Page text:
MANILA, Philippines – State auditors noticed several red flags on how the Office of the Solicitor General (OSG) spent P1.375 million for its training activities and seminars in 2018.
For starters, the OSG spent P1.27 million for the activities held in what it described as “expensive” venues in Makati. The amount represents payment for the use of the venues and for food served during the seminars held at the El Cielito Tourist Inn, I’M Hotel, World Hotel Makati Incorporated, and Cocina Dela Abuelas.
The Commission on Audit (COA) said the “seminars/trainings could have been done in the office premises” to save on costs.
The auditors said the purchases were done through an alternative mode of procurement but did not comply with Republic Act No. 9184 or the Government Procurement Reform Act.
“Records showed that seminars/trainings expenses were paid despite lack of necessary document to support claims against government funds,” said auditors.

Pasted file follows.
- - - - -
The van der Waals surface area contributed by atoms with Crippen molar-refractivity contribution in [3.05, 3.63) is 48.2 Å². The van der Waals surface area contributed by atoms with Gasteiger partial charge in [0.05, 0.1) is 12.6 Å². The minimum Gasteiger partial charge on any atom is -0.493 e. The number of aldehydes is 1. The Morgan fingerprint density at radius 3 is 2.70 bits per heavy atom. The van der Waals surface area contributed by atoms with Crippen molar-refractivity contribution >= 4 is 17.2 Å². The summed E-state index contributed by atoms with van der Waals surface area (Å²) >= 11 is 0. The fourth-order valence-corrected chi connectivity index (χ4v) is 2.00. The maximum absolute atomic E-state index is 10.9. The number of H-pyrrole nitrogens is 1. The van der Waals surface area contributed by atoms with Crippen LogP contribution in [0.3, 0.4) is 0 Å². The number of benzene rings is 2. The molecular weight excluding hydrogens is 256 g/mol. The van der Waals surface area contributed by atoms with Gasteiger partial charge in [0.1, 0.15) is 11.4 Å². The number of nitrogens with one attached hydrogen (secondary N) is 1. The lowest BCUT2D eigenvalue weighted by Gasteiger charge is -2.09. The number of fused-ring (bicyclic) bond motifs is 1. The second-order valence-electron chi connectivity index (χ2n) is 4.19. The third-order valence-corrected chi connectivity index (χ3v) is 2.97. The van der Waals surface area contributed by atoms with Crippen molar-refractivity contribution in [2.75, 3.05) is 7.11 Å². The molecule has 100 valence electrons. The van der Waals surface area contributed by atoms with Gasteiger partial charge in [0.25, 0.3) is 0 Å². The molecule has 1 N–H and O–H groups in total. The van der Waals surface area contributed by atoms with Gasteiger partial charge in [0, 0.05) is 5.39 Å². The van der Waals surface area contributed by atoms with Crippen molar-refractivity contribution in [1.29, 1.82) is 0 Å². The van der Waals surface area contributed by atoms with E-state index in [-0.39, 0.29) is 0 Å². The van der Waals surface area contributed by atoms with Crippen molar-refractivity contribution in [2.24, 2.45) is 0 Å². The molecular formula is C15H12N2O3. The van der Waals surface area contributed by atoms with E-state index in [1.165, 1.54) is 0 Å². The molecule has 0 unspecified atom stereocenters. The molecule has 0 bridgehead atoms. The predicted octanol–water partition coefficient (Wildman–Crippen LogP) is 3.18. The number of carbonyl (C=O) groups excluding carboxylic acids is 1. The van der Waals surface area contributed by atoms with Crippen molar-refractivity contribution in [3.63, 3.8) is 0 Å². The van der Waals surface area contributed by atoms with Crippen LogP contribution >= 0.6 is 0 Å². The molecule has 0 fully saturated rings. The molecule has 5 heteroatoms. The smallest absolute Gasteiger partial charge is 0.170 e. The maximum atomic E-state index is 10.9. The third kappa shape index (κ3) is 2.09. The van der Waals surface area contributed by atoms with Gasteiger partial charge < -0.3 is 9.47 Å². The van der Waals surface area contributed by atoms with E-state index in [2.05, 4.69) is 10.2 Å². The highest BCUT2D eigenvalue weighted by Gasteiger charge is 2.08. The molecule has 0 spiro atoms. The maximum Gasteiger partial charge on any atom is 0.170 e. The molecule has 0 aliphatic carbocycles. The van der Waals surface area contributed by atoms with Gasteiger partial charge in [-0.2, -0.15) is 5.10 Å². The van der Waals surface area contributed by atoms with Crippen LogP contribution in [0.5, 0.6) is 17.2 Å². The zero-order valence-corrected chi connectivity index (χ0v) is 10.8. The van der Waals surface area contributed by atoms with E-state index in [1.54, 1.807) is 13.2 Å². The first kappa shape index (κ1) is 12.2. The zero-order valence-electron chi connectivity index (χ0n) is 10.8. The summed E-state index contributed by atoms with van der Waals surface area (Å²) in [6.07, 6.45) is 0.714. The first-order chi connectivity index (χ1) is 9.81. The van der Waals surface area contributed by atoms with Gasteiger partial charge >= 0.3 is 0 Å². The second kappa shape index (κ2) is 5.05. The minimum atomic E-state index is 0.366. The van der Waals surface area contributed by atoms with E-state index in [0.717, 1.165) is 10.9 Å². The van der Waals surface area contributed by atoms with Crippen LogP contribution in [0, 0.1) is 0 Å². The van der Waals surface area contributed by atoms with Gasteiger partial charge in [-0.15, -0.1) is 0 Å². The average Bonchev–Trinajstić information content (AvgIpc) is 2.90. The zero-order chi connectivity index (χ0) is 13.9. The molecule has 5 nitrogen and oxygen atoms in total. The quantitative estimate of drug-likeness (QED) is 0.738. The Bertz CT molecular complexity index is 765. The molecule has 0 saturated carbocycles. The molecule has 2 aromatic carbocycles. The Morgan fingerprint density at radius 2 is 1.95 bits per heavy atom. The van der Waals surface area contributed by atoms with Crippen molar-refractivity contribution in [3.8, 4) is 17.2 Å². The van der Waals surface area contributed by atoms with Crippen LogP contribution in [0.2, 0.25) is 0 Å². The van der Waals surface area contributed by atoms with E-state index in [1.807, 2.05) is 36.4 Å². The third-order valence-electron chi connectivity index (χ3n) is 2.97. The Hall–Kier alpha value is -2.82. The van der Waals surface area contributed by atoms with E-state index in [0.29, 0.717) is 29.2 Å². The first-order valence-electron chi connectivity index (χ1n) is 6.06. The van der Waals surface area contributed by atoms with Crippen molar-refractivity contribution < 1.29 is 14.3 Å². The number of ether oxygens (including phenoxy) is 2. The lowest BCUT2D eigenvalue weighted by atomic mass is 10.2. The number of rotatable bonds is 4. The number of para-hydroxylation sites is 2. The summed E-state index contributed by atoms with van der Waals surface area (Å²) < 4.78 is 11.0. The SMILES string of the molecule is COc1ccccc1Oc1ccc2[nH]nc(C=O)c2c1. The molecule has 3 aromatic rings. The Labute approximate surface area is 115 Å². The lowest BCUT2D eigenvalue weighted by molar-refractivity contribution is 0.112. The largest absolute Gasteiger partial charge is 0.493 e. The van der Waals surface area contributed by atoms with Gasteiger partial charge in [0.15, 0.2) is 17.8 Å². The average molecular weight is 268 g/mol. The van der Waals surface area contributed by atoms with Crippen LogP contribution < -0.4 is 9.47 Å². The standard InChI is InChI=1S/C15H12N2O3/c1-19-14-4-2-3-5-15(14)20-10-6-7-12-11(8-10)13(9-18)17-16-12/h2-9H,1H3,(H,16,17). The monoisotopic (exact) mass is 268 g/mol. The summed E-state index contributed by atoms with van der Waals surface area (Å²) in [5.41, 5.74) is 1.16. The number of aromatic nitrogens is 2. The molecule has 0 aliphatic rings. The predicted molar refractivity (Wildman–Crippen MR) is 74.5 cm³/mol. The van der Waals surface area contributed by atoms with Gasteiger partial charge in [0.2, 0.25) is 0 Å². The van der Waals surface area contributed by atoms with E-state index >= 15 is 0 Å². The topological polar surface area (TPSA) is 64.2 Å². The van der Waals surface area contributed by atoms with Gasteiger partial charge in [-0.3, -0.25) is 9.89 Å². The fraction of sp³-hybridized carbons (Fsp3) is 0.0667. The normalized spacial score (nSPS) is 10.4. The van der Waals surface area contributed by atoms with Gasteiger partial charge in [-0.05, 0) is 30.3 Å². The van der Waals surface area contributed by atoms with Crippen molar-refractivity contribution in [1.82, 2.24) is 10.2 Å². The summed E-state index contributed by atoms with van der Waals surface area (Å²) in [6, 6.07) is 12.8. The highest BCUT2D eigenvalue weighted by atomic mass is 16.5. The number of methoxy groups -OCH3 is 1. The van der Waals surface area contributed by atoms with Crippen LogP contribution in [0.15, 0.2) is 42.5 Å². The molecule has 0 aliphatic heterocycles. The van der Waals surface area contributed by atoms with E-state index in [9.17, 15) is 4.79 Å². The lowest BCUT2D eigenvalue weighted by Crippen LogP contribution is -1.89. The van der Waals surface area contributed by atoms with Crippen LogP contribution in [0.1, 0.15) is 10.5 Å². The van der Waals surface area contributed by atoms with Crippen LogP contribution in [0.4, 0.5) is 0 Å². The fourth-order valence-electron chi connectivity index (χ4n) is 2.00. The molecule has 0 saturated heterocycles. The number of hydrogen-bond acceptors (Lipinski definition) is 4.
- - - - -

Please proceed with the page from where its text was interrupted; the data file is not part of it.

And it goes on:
One of the lacking requirement was approval from the head of agency, Solicitor General Jose Calida.
There was also no attendance sheet, which violates Presidential Decree No. 1445 instituting a Government Auditing Code of the Philippines.
“We recommend and management agreed to refrain from conducting seminars/trainings in expensive venues and instead hold future seminars/trainings at office premises or give preference to the lease of government-owned property as venue to save on scarce government resources,” the COA said.
In the exit conference, the OSG said “venues were duly canvassed and they were the most responsive and passed the scrutiny of the Bids and Awards Committee.”
The OSG also paid P105,471 for fees of trainers and lecturers, but these were paid without adequate or complete documentation, in violation of COA rules and PD No. 1445.
Documents should have included an office order, coordinator’s report on lecturer’s schedule, and course syllabus of lecturers.
“The only supporting documents attached to DVs are letter of invitation and computation of honorarium,” the auditors said.
Auditors added, “Due to the absence of some supporting document, the propriety of the transaction is doubtful.”
Calida received a total of P8.37 million in allowances in 2017, but the COA considered the P7.46 million as excess because it was more than 50% of his annual salary.